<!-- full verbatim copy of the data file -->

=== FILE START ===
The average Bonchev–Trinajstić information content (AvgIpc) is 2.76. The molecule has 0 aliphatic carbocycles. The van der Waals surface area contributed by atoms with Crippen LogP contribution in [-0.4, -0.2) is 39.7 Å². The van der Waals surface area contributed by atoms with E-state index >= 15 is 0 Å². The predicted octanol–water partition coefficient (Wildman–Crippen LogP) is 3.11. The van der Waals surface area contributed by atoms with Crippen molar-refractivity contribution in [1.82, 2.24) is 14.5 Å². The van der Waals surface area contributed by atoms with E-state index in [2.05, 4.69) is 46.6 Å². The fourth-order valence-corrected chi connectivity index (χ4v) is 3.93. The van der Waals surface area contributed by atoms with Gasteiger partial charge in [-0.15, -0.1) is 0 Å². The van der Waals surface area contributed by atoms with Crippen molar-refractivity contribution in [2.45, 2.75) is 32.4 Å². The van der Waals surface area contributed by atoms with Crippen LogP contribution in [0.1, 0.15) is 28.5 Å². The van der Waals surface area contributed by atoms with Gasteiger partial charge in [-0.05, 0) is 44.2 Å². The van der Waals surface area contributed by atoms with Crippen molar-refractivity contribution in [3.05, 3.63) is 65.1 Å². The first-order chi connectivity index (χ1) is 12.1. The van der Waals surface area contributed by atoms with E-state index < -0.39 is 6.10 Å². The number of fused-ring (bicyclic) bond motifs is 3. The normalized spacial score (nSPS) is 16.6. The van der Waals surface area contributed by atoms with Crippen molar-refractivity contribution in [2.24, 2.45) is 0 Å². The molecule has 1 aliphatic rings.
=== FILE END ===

The average Bonchev–Trinajstić information content (AvgIpc) is 2.76. The molecule has 0 aliphatic carbocycles. The van der Waals surface area contributed by atoms with Crippen LogP contribution in [-0.4, -0.2) is 39.7 Å². The van der Waals surface area contributed by atoms with E-state index >= 15 is 0 Å². The predicted octanol–water partition coefficient (Wildman–Crippen LogP) is 3.11. The van der Waals surface area contributed by atoms with Crippen molar-refractivity contribution in [1.82, 2.24) is 14.5 Å². The van der Waals surface area contributed by atoms with E-state index in [2.05, 4.69) is 46.6 Å². The fourth-order valence-corrected chi connectivity index (χ4v) is 3.93. The van der Waals surface area contributed by atoms with Gasteiger partial charge in [-0.15, -0.1) is 0 Å². The van der Waals surface area contributed by atoms with Crippen molar-refractivity contribution in [2.45, 2.75) is 32.4 Å². The van der Waals surface area contributed by atoms with Crippen LogP contribution in [0.1, 0.15) is 28.5 Å². The van der Waals surface area contributed by atoms with Gasteiger partial charge in [-0.05, 0) is 44.2 Å². The van der Waals surface area contributed by atoms with Crippen molar-refractivity contribution in [3.05, 3.63) is 65.1 Å². The first-order chi connectivity index (χ1) is 12.1. The van der Waals surface area contributed by atoms with E-state index < -0.39 is 6.10 Å². The number of fused-ring (bicyclic) bond motifs is 3. The normalized spacial score (nSPS) is 16.6. The van der Waals surface area contributed by atoms with Crippen molar-refractivity contribution in [2.24, 2.45) is 0 Å². The molecule has 1 aliphatic rings.